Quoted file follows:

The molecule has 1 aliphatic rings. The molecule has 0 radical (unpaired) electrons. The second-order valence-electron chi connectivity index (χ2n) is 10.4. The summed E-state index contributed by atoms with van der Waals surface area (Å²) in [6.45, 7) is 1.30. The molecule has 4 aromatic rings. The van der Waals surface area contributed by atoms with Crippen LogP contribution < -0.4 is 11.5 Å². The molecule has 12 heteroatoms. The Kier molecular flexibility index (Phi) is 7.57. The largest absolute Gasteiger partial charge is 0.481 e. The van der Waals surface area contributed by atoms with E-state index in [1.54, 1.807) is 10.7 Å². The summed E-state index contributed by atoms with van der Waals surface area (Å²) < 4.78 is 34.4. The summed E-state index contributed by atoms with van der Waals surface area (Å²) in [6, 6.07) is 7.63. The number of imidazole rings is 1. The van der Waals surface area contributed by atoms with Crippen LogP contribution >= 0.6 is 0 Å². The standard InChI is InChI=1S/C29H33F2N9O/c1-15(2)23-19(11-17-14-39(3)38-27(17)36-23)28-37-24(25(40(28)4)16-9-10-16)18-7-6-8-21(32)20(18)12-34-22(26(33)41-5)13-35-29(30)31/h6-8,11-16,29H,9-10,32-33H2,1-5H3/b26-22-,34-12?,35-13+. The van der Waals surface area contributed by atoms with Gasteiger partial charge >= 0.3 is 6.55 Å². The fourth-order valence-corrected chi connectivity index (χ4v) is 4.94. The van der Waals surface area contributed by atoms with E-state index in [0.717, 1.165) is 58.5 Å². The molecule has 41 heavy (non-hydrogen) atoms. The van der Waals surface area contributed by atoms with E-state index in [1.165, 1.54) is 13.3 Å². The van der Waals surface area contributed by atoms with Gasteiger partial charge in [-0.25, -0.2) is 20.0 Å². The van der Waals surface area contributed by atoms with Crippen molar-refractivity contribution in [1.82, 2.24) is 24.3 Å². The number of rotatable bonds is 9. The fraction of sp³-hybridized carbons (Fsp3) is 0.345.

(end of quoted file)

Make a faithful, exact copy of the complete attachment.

The molecule has 1 aliphatic rings. The molecule has 0 radical (unpaired) electrons. The second-order valence-electron chi connectivity index (χ2n) is 10.4. The summed E-state index contributed by atoms with van der Waals surface area (Å²) in [6.45, 7) is 1.30. The molecule has 4 aromatic rings. The van der Waals surface area contributed by atoms with Crippen LogP contribution < -0.4 is 11.5 Å². The molecule has 12 heteroatoms. The Kier molecular flexibility index (Phi) is 7.57. The largest absolute Gasteiger partial charge is 0.481 e. The van der Waals surface area contributed by atoms with E-state index in [1.54, 1.807) is 10.7 Å². The summed E-state index contributed by atoms with van der Waals surface area (Å²) < 4.78 is 34.4. The summed E-state index contributed by atoms with van der Waals surface area (Å²) in [6, 6.07) is 7.63. The number of imidazole rings is 1. The van der Waals surface area contributed by atoms with Crippen LogP contribution >= 0.6 is 0 Å². The standard InChI is InChI=1S/C29H33F2N9O/c1-15(2)23-19(11-17-14-39(3)38-27(17)36-23)28-37-24(25(40(28)4)16-9-10-16)18-7-6-8-21(32)20(18)12-34-22(26(33)41-5)13-35-29(30)31/h6-8,11-16,29H,9-10,32-33H2,1-5H3/b26-22-,34-12?,35-13+. The van der Waals surface area contributed by atoms with Gasteiger partial charge >= 0.3 is 6.55 Å². The fourth-order valence-corrected chi connectivity index (χ4v) is 4.94. The van der Waals surface area contributed by atoms with E-state index in [0.717, 1.165) is 58.5 Å². The molecule has 41 heavy (non-hydrogen) atoms. The van der Waals surface area contributed by atoms with E-state index in [1.165, 1.54) is 13.3 Å². The van der Waals surface area contributed by atoms with Gasteiger partial charge in [-0.25, -0.2) is 20.0 Å². The van der Waals surface area contributed by atoms with Crippen molar-refractivity contribution in [1.82, 2.24) is 24.3 Å². The number of rotatable bonds is 9. The fraction of sp³-hybridized carbons (Fsp3) is 0.345.